Marrow with Mint Raita

Read in Afrikaans

Rich in flavour. Underrated. Inexpensive. Really easy to do on the fire. Honestly, what’s more to love about a dish? We served this marrow on toasted ciabatta with a mint raita which made this dish simply sublime.

Marrow bones often end up on beautifully decorated plates in fancy eating establishments and are deemed haute cuisine, but their humble origins probably came from a Karoo farm kitchen many years ago when waste was not an option and every part of the animal was eaten.


  • 3 or so beef or lamb marrow bones cut in rounds
  • Stale loaf of ciabatta
  • Marrow dust (1 teaspoon each of paprika, ground coriander and fine salt, mixed)

For the mint raita:

  • About 30g of fresh mint, finely chopped
  • One small red onion, finely chopped
  • Drizzle of red wine vinegar


In a baking tray, dust the marrow bones with marrow dust so that they are coated all over and set aside.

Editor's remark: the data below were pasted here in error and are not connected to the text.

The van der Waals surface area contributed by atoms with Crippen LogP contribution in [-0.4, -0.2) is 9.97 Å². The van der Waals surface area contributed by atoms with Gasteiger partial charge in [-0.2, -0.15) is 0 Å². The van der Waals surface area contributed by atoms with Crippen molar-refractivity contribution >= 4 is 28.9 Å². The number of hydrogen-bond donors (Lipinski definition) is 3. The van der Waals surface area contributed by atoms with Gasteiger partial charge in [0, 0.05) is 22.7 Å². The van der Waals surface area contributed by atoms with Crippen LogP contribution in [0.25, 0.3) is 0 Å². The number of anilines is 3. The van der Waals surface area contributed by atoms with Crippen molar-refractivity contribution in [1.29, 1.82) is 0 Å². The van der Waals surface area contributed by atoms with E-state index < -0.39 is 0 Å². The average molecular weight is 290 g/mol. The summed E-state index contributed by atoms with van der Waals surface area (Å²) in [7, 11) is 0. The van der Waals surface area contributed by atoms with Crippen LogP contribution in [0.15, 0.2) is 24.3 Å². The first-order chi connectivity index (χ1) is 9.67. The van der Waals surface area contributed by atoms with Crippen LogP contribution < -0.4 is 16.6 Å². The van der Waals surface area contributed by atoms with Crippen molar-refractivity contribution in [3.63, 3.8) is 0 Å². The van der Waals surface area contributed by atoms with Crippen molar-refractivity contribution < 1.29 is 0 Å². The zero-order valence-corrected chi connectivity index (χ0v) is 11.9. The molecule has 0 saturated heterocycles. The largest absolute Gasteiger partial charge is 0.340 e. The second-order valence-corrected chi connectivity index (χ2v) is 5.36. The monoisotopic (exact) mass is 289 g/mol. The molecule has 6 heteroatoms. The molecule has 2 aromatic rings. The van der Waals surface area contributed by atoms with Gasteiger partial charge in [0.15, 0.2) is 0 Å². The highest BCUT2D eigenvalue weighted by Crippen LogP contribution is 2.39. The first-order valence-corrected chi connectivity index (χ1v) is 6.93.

Combine the raita ingredients and set aside in a bowl.

Slice the ciabatta into thin slices.

Light up your fire and get good coals going – what you’re looking for would be the equivalent of about 180 -200°C. Pull some coals aside and toast the ciabatta slices until they are crisp and golden.

Pop the marrow bones onto the grid and seal both ends first, then place on their sides (bone side down) and turn every now and then. If the fire is too hot, the marrow will drip out of the marrow bones. Temperature control is really important here. Gentle heat is what you’re looking for. The marrow bones will be perfectly cooked at about 15-20 minutes and there should be a nice cap on both ends.

Serve on a wooden board while the marrow bones are still hot. Smear the marrow on the toasted ciabatta and a drizzle of the raita. Eat while they are hot. Keep serviettes at the ready…

READ MORE: Check out this recipe for spicy fish flatbreads, all made on the braai.

The Gardener